fever pitch

Good evening, friends,

I probably shouldn’t be writing this while angry and scared. I should wait until I feel calmer, less outraged, less tired, less helpless. Wait until this wave of fear goes out to sea again and before a new one crests. Write then.

When we started the Visionary Futures Collective over a year ago, we did it because we saw school back-to-school plans for the fall of 2020 and we were furious. We organized, collected data, designed projects to bring visibility not just to the bad decisions our universities were making, but to the ways that those decisions were impacting students and staff, and the action those workers were taking to resist.

We wanted to help. I thought we could help. I thought surely this is how organizing begins: with information, with community, with trust.

Remember what happened? The students at the University of North Carolina wrote a viral op-ed about the clusterfuck of higher education, and one by one, universities shut down.

Let’s be clear: when campuses didn’t close, people died.

Spring of 2021, we did it all over again. I thought: let’s take what we’ve learned and turned it into action. We identified particularly vulnerable groups across our institutions, like caregivers, like international students. And again we collected information. We built community. We shared our fears and our hopes.

Like everyone else, by the end of the spring, I thought we were done. I was so excited for the VFC to shift its focus from the crisis of the pandemic to its aftermath. I got vaccinated! I took a vacation, didn’t even bring my computer. When I got back, I thought, we could reorganize for the coming year, and start thinking about the bigger picture.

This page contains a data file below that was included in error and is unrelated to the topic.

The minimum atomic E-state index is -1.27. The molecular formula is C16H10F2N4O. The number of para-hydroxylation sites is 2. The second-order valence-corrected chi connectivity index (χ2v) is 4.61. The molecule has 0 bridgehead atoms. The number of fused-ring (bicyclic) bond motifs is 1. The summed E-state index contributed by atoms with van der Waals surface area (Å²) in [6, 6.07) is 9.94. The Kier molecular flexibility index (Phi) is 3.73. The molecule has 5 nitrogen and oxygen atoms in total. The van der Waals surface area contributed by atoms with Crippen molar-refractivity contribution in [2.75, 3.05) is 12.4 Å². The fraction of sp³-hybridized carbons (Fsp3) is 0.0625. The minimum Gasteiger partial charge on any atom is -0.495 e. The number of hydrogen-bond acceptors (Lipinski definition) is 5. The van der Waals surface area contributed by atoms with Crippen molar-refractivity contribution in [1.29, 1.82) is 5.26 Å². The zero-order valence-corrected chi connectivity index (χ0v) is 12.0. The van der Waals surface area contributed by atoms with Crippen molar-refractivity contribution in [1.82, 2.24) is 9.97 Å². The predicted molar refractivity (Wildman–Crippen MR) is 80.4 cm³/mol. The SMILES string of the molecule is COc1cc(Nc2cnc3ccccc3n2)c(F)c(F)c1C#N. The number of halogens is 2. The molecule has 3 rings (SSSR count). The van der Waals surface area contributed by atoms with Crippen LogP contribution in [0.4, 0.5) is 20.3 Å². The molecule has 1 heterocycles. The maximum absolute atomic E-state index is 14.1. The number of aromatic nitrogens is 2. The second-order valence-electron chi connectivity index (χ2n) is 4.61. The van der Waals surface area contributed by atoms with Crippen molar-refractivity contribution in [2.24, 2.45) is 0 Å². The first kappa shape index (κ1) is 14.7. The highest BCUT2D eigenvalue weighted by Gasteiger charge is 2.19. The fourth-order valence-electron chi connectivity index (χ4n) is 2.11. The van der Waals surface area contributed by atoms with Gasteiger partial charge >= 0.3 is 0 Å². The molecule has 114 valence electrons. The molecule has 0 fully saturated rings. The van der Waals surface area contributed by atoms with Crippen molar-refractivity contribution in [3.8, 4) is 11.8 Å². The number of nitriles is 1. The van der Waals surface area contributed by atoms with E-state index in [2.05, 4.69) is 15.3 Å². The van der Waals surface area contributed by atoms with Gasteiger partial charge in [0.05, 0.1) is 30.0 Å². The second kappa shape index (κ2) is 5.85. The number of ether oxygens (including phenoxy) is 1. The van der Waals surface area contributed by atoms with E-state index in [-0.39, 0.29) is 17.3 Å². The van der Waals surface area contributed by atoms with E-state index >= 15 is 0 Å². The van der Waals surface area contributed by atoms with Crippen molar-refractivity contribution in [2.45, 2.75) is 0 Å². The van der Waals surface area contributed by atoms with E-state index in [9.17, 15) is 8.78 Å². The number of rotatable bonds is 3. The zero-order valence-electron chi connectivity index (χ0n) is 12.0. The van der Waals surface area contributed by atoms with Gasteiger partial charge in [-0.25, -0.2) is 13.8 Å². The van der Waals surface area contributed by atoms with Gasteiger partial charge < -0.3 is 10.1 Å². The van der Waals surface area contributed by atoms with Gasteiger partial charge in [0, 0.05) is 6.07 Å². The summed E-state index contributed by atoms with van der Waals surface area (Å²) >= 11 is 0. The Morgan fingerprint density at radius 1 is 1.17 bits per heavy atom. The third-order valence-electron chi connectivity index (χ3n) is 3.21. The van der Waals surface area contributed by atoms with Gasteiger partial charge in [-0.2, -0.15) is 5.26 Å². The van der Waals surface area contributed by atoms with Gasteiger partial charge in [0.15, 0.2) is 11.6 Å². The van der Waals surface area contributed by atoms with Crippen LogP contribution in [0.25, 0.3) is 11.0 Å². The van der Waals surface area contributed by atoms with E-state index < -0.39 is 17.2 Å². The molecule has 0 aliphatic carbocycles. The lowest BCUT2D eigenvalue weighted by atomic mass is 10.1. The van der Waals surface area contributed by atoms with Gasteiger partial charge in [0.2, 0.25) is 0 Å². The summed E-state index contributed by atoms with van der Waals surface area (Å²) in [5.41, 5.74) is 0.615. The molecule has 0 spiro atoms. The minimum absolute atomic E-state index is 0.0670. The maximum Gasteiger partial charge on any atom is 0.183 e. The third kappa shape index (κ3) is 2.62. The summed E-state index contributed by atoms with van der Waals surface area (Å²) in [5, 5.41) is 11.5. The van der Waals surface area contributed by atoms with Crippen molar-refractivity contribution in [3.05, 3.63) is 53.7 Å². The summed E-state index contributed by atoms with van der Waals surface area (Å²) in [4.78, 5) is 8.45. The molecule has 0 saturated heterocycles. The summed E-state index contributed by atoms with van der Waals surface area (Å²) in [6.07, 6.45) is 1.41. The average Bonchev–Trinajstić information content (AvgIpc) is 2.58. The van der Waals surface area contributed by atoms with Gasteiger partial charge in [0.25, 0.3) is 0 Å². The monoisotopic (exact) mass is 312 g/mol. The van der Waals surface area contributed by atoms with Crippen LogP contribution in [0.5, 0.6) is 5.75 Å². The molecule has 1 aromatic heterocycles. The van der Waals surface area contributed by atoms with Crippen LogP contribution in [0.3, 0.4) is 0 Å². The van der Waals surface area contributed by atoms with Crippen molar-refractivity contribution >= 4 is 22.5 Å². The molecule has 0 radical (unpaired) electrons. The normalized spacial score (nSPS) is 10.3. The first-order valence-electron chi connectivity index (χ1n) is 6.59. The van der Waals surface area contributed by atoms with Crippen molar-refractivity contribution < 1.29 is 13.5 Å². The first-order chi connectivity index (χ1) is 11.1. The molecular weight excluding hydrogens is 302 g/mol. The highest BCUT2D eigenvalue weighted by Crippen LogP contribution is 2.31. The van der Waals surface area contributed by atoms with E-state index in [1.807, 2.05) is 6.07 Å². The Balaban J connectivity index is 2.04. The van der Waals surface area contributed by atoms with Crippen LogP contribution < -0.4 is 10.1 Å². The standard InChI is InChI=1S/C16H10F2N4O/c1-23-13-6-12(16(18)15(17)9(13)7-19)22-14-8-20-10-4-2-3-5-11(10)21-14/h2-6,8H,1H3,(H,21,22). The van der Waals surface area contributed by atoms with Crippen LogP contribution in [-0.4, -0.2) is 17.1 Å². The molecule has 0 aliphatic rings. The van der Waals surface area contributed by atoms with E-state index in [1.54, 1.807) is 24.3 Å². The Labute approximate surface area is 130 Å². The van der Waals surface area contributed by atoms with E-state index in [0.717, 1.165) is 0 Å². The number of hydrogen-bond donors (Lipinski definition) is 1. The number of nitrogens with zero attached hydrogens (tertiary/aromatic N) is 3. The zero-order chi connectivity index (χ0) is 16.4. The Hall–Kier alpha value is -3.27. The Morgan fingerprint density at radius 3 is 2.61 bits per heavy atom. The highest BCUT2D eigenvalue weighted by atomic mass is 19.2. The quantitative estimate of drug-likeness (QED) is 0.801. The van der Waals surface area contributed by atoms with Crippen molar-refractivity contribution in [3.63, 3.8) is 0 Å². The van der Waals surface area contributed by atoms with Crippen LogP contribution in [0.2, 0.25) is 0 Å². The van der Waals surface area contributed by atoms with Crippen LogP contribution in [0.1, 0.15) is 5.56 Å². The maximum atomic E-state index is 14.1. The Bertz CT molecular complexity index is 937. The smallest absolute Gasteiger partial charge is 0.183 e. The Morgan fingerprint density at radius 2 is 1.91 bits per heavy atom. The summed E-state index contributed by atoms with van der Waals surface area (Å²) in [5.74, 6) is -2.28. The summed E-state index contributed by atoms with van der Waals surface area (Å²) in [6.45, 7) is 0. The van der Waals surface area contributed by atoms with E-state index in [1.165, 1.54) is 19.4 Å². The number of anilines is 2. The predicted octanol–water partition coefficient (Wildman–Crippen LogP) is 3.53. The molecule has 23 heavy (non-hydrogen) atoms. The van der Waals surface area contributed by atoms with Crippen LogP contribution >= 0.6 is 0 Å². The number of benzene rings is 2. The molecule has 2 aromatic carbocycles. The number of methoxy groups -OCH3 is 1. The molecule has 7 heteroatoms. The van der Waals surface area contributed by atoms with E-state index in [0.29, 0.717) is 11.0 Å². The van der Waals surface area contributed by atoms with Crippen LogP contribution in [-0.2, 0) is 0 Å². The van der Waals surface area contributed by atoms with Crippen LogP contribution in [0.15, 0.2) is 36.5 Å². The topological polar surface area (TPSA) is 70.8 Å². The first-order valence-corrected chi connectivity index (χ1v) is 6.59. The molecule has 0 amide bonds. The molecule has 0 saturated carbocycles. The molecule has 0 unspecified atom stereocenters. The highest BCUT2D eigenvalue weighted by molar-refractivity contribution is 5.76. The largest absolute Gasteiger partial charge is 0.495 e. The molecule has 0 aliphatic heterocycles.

I had heard about the delta variant before I left town, but didn’t think it would impact me. By the time I returned, it was everywhere. When the VFC met for a general meeting, the writing was on the wall. We started a slack channel to plan for the new semester. How could we stop campuses from reopening? How could we stop them from causing harm? From ending lives?

If I’m being honest, the slack channel has been almost silent, the organizing never happened. Not for us, and maybe not for many of you. I don’t know exactly why, but I have a feeling. I think maybe everyone was too tired, too hopeless, too angry, too scared. I know I was.

It wasn’t supposed to be this way. It didn’t have to be this way. I don’t know what to do.

We don’t usually write newsletters like this. The point of this newsletter, in general, is to help people in and around academia shift away from feelings of hopelessness and towards solidarity and action.

But this week, I’m at a loss. My social media is completely disorienting. Some people are talking about fine-tuning their syllabi and posting selfies from campus. Some people are talking about death counts and threatening to quit their jobs.

I don’t work at a university, so it’s hard for me to say what I’d be doing now. Where I work, we are fully remote and plan to stay that way for the foreseeable future. I cannot express how much better my life is because my employers have made the decision to prioritize my safety. I think that this is the bare minimum that all of us deserve. I am outraged that it is not something that all of us can have. I do not envy any of you the hard choices you have to make.

I guess all I can offer is solidarity with everyone who is outraged, and exhausted, and scared.

Un abrazo grande

Hannah for the vfc

This week in feelings

How are you feeling?